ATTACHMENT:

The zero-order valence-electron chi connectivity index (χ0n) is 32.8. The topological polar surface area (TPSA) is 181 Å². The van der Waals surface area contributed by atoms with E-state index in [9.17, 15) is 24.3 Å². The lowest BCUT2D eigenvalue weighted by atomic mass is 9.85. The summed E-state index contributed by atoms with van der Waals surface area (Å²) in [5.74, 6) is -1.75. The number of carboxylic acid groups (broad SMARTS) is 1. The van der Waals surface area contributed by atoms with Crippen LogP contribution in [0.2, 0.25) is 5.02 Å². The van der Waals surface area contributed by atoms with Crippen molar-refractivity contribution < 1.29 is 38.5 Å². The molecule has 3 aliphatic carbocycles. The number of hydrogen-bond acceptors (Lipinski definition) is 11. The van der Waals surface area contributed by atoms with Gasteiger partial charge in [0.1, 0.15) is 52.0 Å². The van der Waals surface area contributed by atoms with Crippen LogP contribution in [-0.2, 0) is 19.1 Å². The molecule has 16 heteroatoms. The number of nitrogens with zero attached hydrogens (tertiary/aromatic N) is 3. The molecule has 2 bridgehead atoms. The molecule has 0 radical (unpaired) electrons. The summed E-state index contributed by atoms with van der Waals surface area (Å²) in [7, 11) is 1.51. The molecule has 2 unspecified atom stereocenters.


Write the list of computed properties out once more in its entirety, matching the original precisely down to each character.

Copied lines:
The zero-order valence-electron chi connectivity index (χ0n) is 32.8. The topological polar surface area (TPSA) is 181 Å². The van der Waals surface area contributed by atoms with E-state index in [9.17, 15) is 24.3 Å². The lowest BCUT2D eigenvalue weighted by atomic mass is 9.85. The summed E-state index contributed by atoms with van der Waals surface area (Å²) in [5.74, 6) is -1.75. The number of carboxylic acid groups (broad SMARTS) is 1. The van der Waals surface area contributed by atoms with Crippen LogP contribution in [0.2, 0.25) is 5.02 Å². The van der Waals surface area contributed by atoms with Crippen molar-refractivity contribution < 1.29 is 38.5 Å². The molecule has 3 aliphatic carbocycles. The number of hydrogen-bond acceptors (Lipinski definition) is 11. The van der Waals surface area contributed by atoms with Gasteiger partial charge in [0.1, 0.15) is 52.0 Å². The van der Waals surface area contributed by atoms with Crippen LogP contribution in [-0.2, 0) is 19.1 Å². The molecule has 16 heteroatoms. The number of nitrogens with zero attached hydrogens (tertiary/aromatic N) is 3. The molecule has 2 bridgehead atoms. The molecule has 0 radical (unpaired) electrons. The summed E-state index contributed by atoms with van der Waals surface area (Å²) in [7, 11) is 1.51. The molecule has 2 unspecified atom stereocenters.